Conclusion, Part 11 to the Life & Works of
Percy Bysshe Shelley
To William Hazlitt, Shelley was a hot brained dreamer:
"The shock of accident, the weight of authority make no impression on his [Shelley's] opinions, which retire like a feather, or rise from the encounter unhurt through their own buoyancy. He is clogged by no dull system of realities, no earth-bound feelings, no rooted prejudices, by nothing that belongs to the mighty trunk and hard husk of nature and habit, but is drawn up by irresistible levity to the regions of mere speculation and fancy, to the sphere of air and fire, where his delighted spirit floats in 'seas of pearl and clouds of amber.' There is no caput mortuum of worn-out, threadbare experience to serve as ballast to his mind; it is all volatile intellectual salt of tartar, that refuses to combine its evanescent, inflammable essence with anything solid or anything lasting. Bubbles are to him the only realities: -- touch them, and they vanish. Curiosity is the only proper category of his mind, and though a man in knowledge, he is a child in feeling."68To this epilogue I add a few words as to what became of Mary Shelley69 and her half-sister, Claire. Within a day the women moved from Casa Magni. For the two months that they lived there, they had a foreboding of the dreadful event which had overtaken them. Mary had some money and soon made arrangements to return to England. So too, she paid for the expenses so that Claire could join her brother Charles in Vienna. Claire was an accomplished linguist knowing five languages. Such a knowledge made her an ideal governess and was to work as such, as I understand, for the balance of her working life. (Indeed, even when Shelley was alive, she spent time at Florence as a governess.) Claire stayed with her brother in Vienna for a number of months, then, in 1823, she took herself to Russia. For a year she was at St. Petersburg then for another four years in Moscow. In 1828, Claire returned to England there to spend a year, after which she went to Germany, Dresden. In the 1840s she was settled in Paris. All along, when granted leave by the family for which she was working, she would return to England for a visit. In 1870 Claire moved to a place she knew well as a young woman, Florence. There at Florence, Claire died in 1879, in her eighty-first year.70
As for Mary Shelley: as mentioned, she returned to England in 1823 with her son, Percy Florence. Shelley's father gave her a small pension, mainly because of his grandson and heir. The payments to Mary were made on terms including that she should not involve herself in the publication of Shelley's work, of which Sir Timothy did not approve. Mary Shelley, of course, had proven herself to be a successful writer with her first and most impressive novel, Frankenstein (1818). She continued to write, though, as agreed, not under the name of Shelley. She wrote novels for a while then travel guides. She lived to age 53, when, in 1851, she died.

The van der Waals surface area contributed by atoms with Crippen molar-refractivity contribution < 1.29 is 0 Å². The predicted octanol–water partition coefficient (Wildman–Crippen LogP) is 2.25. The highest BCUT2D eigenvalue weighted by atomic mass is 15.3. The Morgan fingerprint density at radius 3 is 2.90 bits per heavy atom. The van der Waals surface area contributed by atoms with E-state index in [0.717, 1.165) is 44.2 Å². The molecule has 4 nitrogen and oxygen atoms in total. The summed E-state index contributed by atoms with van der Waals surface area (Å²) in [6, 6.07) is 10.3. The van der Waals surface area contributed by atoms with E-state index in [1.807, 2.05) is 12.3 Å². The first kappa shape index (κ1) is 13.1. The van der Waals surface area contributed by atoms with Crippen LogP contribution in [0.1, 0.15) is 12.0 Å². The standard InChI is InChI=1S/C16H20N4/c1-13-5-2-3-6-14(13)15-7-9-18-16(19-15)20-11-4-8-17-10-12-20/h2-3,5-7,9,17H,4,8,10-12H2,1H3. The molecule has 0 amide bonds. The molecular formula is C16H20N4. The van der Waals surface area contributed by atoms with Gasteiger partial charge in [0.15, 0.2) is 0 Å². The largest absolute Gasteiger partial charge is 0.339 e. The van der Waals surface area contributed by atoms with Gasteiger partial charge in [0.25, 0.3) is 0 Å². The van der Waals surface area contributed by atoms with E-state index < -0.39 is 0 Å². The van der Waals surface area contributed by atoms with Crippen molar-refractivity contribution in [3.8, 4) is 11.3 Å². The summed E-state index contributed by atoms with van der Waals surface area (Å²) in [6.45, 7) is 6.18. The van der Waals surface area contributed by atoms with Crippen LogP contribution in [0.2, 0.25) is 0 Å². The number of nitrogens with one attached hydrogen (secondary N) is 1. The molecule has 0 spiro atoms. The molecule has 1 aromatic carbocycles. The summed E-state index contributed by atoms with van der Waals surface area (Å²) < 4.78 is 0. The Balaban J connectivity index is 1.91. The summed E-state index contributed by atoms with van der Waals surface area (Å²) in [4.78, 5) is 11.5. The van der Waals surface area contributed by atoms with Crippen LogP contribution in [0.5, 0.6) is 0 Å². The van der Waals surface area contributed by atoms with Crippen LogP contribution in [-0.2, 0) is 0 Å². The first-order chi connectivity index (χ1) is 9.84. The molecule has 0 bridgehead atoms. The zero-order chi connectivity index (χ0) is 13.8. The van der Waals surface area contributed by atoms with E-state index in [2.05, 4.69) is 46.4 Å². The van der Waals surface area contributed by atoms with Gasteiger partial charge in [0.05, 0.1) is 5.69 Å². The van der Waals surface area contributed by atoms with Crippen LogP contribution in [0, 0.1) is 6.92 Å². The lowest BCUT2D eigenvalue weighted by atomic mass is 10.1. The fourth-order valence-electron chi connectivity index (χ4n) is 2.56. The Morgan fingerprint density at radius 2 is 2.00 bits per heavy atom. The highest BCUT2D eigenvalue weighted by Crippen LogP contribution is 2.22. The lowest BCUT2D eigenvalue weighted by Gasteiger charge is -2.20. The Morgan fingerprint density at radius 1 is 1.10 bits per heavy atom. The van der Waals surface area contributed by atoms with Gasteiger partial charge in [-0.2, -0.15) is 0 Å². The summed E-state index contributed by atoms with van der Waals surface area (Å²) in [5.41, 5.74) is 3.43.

Mary was to write of her Shelley:
"He had been from youth the victim of the state of feeling inspired by the reaction of the French revolution; and believing firmly in the justice and excellence of his views, it cannot be wondered that a nature as sensitive, as impetuous, and as generous, as his, should put its whole force into the contempt to alleviate for others the evils of those systems from which he himself suffered. Many advantages attended his birth; he spurned them all when balanced with what he considered his duties. He was generous to imprudence, devoted to heroism."71Trelawny was to give a story about his friend. It seems that there was a Scottish family that was living in Italy and on a walk one time with Shelley, Trelawny determined to pay them a call and entered their home with Shelley whom he did not introduce, at least not as Shelley, fearing I suppose that they would take an immediate dislike to a person who had been described in the periodicals of the day as being satanical, a person to be despised and hated.
"The ladies -- for there was no man there -- were capital specimens of Scotswomen, fresh from the land of cakes, -- frank, fair, intelligent, and, of course, pious. After a long and earnest talk [they were new to Italy and Shelley told them of his impressions of Italy] we left them, but not without difficulty, so pressing were they for us to stop to dinner.
When next visited them, they were disappointed at the absence of my companion; and when I told them it was Shelley, the young and handsome mother clasped her hands, and exclaimed,
'Shelley! That bright-eyed youth! -- so gentle, so intelligent -- so thoughtful for us! O, why did you not name him?'
'Because he thought you would have been shocked.'
'Shocked! -- why, I would have knelt to him in penitence for having wronged him even in my thoughts. If he is not pure and good, then there is no truth and goodness in this world. His looks reminded me of my own blessed baby, -- so innocent, so full of love and sweetness!'
'So is the serpent that tempted Eve described,' I said."72
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